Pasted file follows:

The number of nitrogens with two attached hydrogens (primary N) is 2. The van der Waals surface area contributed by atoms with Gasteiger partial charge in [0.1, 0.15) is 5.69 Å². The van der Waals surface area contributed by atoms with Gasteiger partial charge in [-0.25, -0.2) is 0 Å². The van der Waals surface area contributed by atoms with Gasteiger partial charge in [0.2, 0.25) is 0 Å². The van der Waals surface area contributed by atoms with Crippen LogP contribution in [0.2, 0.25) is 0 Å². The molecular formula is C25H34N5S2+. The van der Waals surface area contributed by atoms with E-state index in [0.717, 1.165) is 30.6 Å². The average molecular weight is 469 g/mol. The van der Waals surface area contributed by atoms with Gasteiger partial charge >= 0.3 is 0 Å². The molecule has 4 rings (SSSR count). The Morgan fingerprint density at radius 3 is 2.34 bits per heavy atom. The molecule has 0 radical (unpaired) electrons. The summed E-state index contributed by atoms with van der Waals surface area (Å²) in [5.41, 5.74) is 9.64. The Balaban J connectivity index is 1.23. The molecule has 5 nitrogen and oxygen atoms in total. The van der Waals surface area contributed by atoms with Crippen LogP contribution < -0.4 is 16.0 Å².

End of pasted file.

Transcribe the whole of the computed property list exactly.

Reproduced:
The number of nitrogens with two attached hydrogens (primary N) is 2. The van der Waals surface area contributed by atoms with Gasteiger partial charge in [0.1, 0.15) is 5.69 Å². The van der Waals surface area contributed by atoms with Gasteiger partial charge in [-0.25, -0.2) is 0 Å². The van der Waals surface area contributed by atoms with Gasteiger partial charge in [0.2, 0.25) is 0 Å². The van der Waals surface area contributed by atoms with Crippen LogP contribution in [0.2, 0.25) is 0 Å². The molecular formula is C25H34N5S2+. The van der Waals surface area contributed by atoms with E-state index in [0.717, 1.165) is 30.6 Å². The average molecular weight is 469 g/mol. The van der Waals surface area contributed by atoms with Gasteiger partial charge >= 0.3 is 0 Å². The molecule has 4 rings (SSSR count). The Morgan fingerprint density at radius 3 is 2.34 bits per heavy atom. The molecule has 0 radical (unpaired) electrons. The summed E-state index contributed by atoms with van der Waals surface area (Å²) in [5.41, 5.74) is 9.64. The Balaban J connectivity index is 1.23. The molecule has 5 nitrogen and oxygen atoms in total. The van der Waals surface area contributed by atoms with Crippen LogP contribution < -0.4 is 16.0 Å².